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Donegal


Ah, Donegal!

How can you ever forget the first time you went there! Errigal, covered in mist for 2,490 of its 2,500 feet! A variety of rain like nowhere else in the world: drizzle that stands still and stares you in the face; knives of rain, dollops of rain, buckets of rain, cannon balls, half of the Atlantic recruited by clouds that stretch back to Newfoundland. Gale force winds that carry ozone off the sea and deep into the heart of the countryside.

Suicidal sheep along the sides of the pockmarked roads. Stunning valleys cleft by tumbling waterfalls. Forests, black bogs, Glencolumkille, Bloody Foreland, pubs and pubs, Protestant churches, Catholic chapels, Marian statues at road junctions, Gaelic in the air. A people on a latitude with the North in more ways than one. And everyone from the North wanting to own a little piece of Donegal to which they can retreat and rest and recover.

It has changed in the time I have known it: more prosperous, a people more confident, greatly improved roads. The downside is that there is more traffic and more visitors, some horrible homes, satellite dishes, rave music on the jukeboxes. It is less private and isolated. What hasn’t changed is its notorious weather: the sun fooling you in the morning with the promise of a glorious day only for torrential rain to ambush you in your T-shirt miles from shelter.

But when the rain stops, the indigenous essence of these highlands – thousands of years in the making – arises from glen to glen in blue plumes from the burning turf and suffuses the air like a good tonic, pleasantly, romantically; even after sheets of rain have covered the entire county for days on end and all you could smell was the sky and more sky.

Over Easter four of my grandchildren, my son Kevin and I had a big house about three miles outside of Gortahork. Four days without television – it was great! It was also the first time that myself and the grandchildren had been on holiday together, lived like a family and got a fuller measure of each other – which one might not pick up from a mere visit or an afternoon in the park together. They still live in a world without irony and satire so that you have to wink at them or pull a face for them to understand not to take some of your words literally. And when they get your joke their smiles are worth a million dollars.

So, I watched my son with Paula (10), Aislinn (8), Emer (7) and Lorcan (17 months), the interactions, the affection and dependency, the simple jokes they shared which relied on familiarity and intimacy, and I was so close to sheer innocence again day and daily for the first time in many years that I was surprised at how refreshing it felt.

You look at them and wonder whom they most take after, in looks and traits – and, of course, every now and again that wave of adult anxiety known as worry for the future would spoil the moment when you and they were suspended in joy and grace.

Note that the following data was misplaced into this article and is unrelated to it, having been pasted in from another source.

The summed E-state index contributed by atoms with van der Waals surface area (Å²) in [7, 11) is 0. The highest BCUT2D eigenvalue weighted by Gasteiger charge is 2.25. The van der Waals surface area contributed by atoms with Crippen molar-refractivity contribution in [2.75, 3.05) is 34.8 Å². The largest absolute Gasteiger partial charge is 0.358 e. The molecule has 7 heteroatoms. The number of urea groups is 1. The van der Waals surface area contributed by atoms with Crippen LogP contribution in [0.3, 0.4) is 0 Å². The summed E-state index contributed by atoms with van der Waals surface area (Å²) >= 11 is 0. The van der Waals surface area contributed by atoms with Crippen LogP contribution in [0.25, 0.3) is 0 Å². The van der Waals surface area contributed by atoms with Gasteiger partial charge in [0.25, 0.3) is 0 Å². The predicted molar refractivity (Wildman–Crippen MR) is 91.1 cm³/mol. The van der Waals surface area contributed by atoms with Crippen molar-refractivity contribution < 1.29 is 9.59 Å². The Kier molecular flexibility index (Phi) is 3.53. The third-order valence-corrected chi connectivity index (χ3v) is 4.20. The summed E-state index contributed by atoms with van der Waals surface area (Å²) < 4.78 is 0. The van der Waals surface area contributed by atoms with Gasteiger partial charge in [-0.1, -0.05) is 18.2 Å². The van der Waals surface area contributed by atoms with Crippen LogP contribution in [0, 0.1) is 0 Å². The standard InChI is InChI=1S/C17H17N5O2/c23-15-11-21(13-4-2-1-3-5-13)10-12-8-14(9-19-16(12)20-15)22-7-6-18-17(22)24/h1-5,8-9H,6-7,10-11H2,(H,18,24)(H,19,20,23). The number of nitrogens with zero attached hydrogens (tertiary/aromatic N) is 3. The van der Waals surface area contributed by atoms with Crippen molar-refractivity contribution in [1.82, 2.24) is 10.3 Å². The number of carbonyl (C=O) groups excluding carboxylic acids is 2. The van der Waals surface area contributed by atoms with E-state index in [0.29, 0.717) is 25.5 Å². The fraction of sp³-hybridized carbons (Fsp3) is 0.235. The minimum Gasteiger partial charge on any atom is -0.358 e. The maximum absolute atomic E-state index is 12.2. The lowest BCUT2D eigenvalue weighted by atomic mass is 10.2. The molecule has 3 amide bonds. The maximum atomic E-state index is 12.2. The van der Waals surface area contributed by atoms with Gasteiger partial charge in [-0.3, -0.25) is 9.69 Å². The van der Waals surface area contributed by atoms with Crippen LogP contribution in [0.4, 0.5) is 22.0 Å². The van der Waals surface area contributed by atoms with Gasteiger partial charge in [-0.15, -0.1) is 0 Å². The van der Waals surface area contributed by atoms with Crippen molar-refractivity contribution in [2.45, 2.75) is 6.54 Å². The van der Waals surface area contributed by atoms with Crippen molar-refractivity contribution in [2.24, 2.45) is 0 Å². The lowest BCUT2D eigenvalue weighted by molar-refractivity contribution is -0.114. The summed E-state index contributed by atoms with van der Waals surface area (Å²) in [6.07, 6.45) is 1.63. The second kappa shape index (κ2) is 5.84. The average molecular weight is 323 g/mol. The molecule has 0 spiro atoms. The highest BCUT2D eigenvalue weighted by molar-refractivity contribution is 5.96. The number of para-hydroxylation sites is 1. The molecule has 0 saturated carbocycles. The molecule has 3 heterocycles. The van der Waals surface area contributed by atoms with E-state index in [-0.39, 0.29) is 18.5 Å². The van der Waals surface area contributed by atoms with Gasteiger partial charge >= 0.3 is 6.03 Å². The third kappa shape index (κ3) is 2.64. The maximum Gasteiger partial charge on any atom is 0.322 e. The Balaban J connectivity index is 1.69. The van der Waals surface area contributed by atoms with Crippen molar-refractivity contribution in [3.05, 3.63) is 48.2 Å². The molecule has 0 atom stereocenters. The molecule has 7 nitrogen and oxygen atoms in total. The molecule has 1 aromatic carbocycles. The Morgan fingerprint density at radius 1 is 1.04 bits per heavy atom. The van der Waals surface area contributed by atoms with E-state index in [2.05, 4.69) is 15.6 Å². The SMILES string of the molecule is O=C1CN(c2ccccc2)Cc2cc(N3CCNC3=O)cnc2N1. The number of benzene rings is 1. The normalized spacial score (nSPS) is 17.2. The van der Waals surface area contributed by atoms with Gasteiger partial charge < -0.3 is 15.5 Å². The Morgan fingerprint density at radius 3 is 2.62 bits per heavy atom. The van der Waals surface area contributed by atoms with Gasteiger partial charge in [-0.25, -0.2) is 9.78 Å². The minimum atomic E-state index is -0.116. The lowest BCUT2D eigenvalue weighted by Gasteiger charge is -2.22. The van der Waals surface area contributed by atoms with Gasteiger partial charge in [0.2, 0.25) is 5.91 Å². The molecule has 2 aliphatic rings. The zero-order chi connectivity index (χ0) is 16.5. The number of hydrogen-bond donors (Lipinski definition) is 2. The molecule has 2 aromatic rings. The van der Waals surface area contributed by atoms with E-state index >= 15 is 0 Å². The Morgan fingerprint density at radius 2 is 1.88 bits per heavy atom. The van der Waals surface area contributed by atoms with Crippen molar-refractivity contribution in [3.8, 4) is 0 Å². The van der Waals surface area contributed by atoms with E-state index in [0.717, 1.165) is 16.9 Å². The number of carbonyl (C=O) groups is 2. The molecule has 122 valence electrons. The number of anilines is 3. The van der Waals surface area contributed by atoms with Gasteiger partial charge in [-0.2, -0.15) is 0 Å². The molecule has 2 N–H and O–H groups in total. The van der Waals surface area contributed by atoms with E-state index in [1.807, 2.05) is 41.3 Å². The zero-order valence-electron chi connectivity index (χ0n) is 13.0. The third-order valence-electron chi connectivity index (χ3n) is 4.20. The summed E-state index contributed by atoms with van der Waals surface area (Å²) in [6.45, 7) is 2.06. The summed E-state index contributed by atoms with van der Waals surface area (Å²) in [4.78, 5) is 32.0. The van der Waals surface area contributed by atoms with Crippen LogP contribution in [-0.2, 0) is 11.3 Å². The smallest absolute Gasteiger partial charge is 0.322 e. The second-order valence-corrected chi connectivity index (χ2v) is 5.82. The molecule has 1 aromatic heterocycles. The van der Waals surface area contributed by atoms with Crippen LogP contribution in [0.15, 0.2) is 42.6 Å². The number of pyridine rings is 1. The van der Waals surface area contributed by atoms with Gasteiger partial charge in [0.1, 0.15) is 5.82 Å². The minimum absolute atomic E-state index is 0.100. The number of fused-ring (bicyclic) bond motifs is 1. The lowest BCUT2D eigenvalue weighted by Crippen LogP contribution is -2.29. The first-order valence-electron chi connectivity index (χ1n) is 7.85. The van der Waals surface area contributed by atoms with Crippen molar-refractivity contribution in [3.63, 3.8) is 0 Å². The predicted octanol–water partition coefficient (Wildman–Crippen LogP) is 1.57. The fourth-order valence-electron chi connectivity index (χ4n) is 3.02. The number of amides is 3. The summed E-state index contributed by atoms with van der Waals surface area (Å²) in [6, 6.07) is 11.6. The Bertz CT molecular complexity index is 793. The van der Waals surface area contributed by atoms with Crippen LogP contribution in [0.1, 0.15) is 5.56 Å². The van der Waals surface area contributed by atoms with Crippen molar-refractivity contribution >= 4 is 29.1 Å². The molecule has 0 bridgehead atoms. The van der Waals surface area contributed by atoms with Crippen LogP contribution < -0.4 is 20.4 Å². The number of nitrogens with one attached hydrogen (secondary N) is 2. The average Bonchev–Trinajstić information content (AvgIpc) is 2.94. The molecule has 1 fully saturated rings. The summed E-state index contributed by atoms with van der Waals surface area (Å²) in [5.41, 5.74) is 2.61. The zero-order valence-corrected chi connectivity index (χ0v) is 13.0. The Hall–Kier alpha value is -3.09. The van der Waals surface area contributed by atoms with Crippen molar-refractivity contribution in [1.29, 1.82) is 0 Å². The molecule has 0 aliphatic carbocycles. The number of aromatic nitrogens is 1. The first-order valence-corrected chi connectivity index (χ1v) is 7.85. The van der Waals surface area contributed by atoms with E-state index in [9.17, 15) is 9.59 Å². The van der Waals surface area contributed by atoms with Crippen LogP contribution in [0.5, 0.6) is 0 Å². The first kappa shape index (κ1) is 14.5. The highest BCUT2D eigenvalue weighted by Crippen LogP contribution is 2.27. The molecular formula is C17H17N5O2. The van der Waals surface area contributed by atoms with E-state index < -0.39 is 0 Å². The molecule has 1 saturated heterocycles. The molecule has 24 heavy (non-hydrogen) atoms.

Every day it rained but we didn’t let that spoil things. The three girls and Kevin went horse-riding on the beach at Dunfanaghy whilst I pushed Lorcan behind them; we went to a park/adventure playground at Dunlewey where they could see lots of farm animals and pheasants, ducks, geese and peacocks, and from where we were also able to take a boat tour of Loch Dhunluiche, on deck in-between showers.

At night we ate a big pot of stew or soup and played charades, Emer and I versus Paula and Aislinn, with Kevin chairing (whilst Lorcan the mountaineer climbed the blackboard, the stairs, the cupboards, the mantelpiece…). We drew, of course.

On our last day the skies were blue, the sun appeared, and I took the three girls for a good walk, down the road. Passing a dark, derelict barn Emer said, “Granda. Sure Freddie Kreuger doesn’t live in there, does he?” I told her he wasn’t real, was just an actor, and she said, “See, Aislinn, he doesn’t live in there.”

Na, naa, na, naa, naaaaa.

We stopped at a field where the spring lambs sheltered on delicate legs at the side of their mothers. When we approached the wire fencing the ewes stared impassively at us, trying to work out if they recognised from our odour and routine the one who brought fodder, before suddenly turning away and nosing their sucklings to follow them.

We walked along further and came across a horse that the kids wanted to feed. They plucked fresh grass and nervously fed it as it snatched the straws and stonily watched them through huge eyes. We met the owner, the former principal of Falcarragh Primary School, now retired. He had bought the horse, Rolo, twenty years ago, for his own kids, who were now up and away from home. He spoke about the history of the dry stone walls which demarcated the plots of land and which he considered a national treasure, the labour that had gone into building them to clear the fields. He also said he regretted the generational changes to Donegal, the loss of storytelling and folklore among the families in this glen where he had lived his entire life.

On our return Kevin began packing his own and the kids’ stuff away in his car and we had a light lunch. I had intended staying on for another night and day to do some serious reading and writing. But when we kissed and I waved goodbye and the car disappeared down the winding lane with the kids looking out the back window I felt hopelessly lonely, as if all the beauty of their presence had been sucked from the rooms and it had become once again an empty house.

I packed my bag, locked up and drove back to Belfast.